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Mizzou Baseball & Softball put on Saturday afternoon comedy revue

Mizzou Baseball: not great at softball.

#6 Kolby Romaine & #5 Brett Bond

In the days, hours, and minutes leading up to Saturday’s match-up between Mizzou Baseball and Mizzou Softball, I only found one non-player who predicted a win by the baseball team. Diahann Bieser told me right before the game, “We’re going to win, of course! Baseball!” She may have been a bit biased.

The game itself turned out to be a bit lopsided. At times it appeared lopsided in the baseball team’s favor, but more often the ladies of softball had the clear edge.

The baseball lineup’s disadvantage was revealed with the very first batter. OF Conner Brumfield, after gaping in surprise at the first whiffle-ball-like fast-pitched softball, attempted a classic softball tactic, a slap hit. Squaring the bat in bunt position, he stepped toward the oncoming ball . . . and walked right past as the ball seemed to detour around him on its way to the catcher’s glove.

OF Kameron Misner, though, provided a quick display of the men’s advantage in this match-up: pure power. He managed - possibly as much by luck as skill - to connect with a mighty swing that sent a loud rocket over the right field wall. The ball landed about 150 feet outside the stadium, in the parking lot. With one swing he disproved the oft heard concerns that some poor driver on Stadium Boulevard would some day encounter a hard hit softball through their windshield. I can’t imagine any ever hitting a softball harder or farther than Misner did .

Softball’s tremendously stubbly head coach was duly impressed, according to the write-up:

"It's just so evident by that home run, what a different level of power and explosiveness those guys have," said Earleywine.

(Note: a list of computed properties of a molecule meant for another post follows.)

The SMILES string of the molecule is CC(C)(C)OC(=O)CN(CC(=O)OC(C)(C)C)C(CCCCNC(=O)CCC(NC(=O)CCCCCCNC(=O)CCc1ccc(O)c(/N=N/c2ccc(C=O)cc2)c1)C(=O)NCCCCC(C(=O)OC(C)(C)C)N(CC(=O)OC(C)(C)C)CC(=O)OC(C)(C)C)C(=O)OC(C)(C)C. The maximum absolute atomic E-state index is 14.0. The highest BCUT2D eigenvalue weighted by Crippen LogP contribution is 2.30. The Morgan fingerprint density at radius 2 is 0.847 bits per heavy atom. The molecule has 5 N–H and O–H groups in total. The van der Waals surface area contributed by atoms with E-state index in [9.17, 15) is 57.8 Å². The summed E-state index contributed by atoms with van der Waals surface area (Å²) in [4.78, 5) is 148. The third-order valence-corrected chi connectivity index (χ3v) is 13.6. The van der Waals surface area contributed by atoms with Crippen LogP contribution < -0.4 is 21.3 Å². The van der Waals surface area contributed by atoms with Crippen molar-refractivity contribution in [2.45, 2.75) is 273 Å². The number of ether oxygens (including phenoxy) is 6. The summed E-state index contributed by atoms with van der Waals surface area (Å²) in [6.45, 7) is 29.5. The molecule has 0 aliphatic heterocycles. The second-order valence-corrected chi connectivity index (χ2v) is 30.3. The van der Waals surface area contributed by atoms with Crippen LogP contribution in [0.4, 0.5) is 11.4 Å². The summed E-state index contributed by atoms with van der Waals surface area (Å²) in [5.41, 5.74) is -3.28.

In the bottom half of each inning, the baseball team fielded the softball hitters’ slap hits like the Bad News Bears. The softball appeared to baffle them with the difference in its speed of flight, odd bounces, and larger size. In each inning the ladies put several runners on base.

But as the bases filled up, the baseball players were able to make quick throws and get the forced outs they needed.

What few baseball hitters made it to the basepaths became their own worst enemies as they appeared overconfident in their ability to steal second, which is a closer trip than it is in in baseball, so why not? Well, why not is because these girls know how to throw out base runners, that’s why not.

In the bottom of the third, the baseball players’ fielding did them in. Rylee Pierce put a line drive just out of Trey Harris’ reach in right-center field, and Harris picked it up and threw a rocket toward third base. Unfortunately for him, third base turned out not to be as far away as Trey is used to, and the ball flew into the third base stands, allowing two runners to score.

With the Softball Tigers up 2-1, Baseball Coach Steve Bieser did an on-field interview before the next inning. Asked what his strategy would be for regaining the lead, Bieser said,

“Maybe we should just stop swinging since we can’t hit it anyway. Maybe they’ll walk us.”

His players ignored his advice, resulting in another home run blast over right field off the bat of an overjoyed Trey Harris.

As the next batter walked to the plate, the entire outfield and two of the softball infielders ran toward the right field wall and leaped to the top, putting on a creative and hilarious defensive shift.

We’ll build a wall and make Mizzou Baseball pay for it
Mizzou Softball’s defensive shift

The defensive shift only lasted though one pitch (which the batter whiffed on), and they returned to their positions, having decisively won the battle for the day’s best performance by a comedic ensemble. (Second best performance goes to the comedy troupe in the baseball dugout, where they did a respectable job of imitating a stereotypical softball-esque chants-and-dance of the sort Ehren Earleywine eschews.

The same imbalance of disadvantages proved to be the deciding factor in the bottom of the 4th inning. The baseball defenders once again allowed the softball hitters to populate the bases through a combination of softball skill at their own game and baseball’s ineptitude with the unfamiliar ball. Finally, Rylee Pierce solidified her role as the MVP by showing up the hard-hitting guys, blasting a grand slam to make the final score 7-2.

The contest lasted only four innings, but it was a romp of fun through and through.

Maybe next year Bieser’s gang will will host Earleywine’s in a baseball game at Taylor Field.